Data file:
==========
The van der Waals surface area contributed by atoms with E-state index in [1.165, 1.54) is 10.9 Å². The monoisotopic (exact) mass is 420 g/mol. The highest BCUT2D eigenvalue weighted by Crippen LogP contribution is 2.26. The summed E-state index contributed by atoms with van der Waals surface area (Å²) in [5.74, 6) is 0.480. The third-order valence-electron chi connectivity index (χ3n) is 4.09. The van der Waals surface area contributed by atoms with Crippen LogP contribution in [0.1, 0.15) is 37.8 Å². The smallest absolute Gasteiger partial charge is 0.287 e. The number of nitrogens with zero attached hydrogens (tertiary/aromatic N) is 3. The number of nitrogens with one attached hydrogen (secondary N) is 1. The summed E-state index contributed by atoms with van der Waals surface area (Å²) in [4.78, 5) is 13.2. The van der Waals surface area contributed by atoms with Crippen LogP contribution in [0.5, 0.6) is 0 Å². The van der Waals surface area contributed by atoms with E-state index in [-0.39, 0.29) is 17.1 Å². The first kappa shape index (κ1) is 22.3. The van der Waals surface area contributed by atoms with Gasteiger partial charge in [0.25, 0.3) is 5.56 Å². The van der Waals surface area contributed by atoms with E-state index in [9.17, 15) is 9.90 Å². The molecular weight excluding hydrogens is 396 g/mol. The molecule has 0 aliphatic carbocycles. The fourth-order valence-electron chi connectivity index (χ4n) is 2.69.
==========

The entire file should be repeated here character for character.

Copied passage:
The van der Waals surface area contributed by atoms with E-state index in [1.165, 1.54) is 10.9 Å². The monoisotopic (exact) mass is 420 g/mol. The highest BCUT2D eigenvalue weighted by Crippen LogP contribution is 2.26. The summed E-state index contributed by atoms with van der Waals surface area (Å²) in [5.74, 6) is 0.480. The third-order valence-electron chi connectivity index (χ3n) is 4.09. The van der Waals surface area contributed by atoms with Crippen LogP contribution in [0.1, 0.15) is 37.8 Å². The smallest absolute Gasteiger partial charge is 0.287 e. The number of nitrogens with zero attached hydrogens (tertiary/aromatic N) is 3. The number of nitrogens with one attached hydrogen (secondary N) is 1. The summed E-state index contributed by atoms with van der Waals surface area (Å²) in [4.78, 5) is 13.2. The van der Waals surface area contributed by atoms with Crippen LogP contribution in [0.5, 0.6) is 0 Å². The van der Waals surface area contributed by atoms with E-state index in [-0.39, 0.29) is 17.1 Å². The first kappa shape index (κ1) is 22.3. The van der Waals surface area contributed by atoms with Gasteiger partial charge in [0.25, 0.3) is 5.56 Å². The van der Waals surface area contributed by atoms with E-state index in [9.17, 15) is 9.90 Å². The molecular weight excluding hydrogens is 396 g/mol. The molecule has 0 aliphatic carbocycles. The fourth-order valence-electron chi connectivity index (χ4n) is 2.69.